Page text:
The Great War was the first time asphyxiating gases were used. It happened on 22 April 1915, at Ypres, on the western front. In order to overcome enemy resistance, the Germans fired artillery shells filled with chlorine gas, with devastating effects. From then on, toxic gases were used by all the armies. The most commonly used chemical compounds in addition to chlorine were bromine, phosgene and chloropicrin.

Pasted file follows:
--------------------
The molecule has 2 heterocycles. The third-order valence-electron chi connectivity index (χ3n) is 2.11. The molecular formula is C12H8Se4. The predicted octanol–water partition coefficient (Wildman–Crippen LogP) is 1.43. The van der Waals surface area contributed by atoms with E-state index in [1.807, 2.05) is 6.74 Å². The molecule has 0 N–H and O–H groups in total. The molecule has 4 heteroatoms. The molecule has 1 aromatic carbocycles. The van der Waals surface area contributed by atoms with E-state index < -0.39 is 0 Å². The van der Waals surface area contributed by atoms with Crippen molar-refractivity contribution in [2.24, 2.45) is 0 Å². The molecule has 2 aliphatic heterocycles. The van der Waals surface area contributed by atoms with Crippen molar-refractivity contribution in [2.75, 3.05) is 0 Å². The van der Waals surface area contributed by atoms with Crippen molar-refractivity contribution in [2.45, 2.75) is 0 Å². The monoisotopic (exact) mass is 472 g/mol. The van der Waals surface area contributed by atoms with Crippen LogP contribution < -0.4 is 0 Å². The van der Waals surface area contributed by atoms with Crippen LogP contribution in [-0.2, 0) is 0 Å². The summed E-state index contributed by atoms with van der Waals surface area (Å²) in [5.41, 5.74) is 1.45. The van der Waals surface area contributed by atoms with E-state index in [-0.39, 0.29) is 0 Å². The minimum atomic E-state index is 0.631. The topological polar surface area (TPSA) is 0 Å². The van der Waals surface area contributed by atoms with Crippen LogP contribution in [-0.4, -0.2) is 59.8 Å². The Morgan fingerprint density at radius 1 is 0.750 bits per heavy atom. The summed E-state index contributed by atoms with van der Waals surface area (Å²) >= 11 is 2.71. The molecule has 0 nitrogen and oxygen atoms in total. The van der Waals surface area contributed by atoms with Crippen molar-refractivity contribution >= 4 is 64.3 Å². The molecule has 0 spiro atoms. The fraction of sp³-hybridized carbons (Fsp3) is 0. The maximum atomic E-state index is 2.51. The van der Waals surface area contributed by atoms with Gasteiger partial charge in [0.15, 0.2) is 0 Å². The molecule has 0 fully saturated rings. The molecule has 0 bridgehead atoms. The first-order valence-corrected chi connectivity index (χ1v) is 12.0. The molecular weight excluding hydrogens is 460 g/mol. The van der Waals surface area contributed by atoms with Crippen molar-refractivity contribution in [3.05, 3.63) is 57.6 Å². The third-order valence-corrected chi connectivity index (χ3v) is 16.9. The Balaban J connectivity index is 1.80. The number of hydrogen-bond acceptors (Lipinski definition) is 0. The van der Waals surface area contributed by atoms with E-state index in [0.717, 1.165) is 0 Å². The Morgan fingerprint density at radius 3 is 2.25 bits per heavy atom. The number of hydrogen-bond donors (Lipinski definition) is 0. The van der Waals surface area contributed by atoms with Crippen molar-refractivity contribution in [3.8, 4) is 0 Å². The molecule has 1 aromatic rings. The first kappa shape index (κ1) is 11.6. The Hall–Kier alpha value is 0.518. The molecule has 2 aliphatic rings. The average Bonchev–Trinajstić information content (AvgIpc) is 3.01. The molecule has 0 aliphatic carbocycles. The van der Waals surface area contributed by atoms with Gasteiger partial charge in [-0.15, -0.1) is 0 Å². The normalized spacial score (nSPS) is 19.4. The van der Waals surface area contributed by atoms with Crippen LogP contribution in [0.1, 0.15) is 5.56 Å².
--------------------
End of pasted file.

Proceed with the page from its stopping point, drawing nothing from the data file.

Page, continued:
To protect the airways, the soldiers exposed to these aggressive chemicals were equipped with gas masks. To begin with these were very simple (a gauze pad soaked in a counteracting substance), becoming gradually more sophisticated with goggles to protect the eyes as well as filters.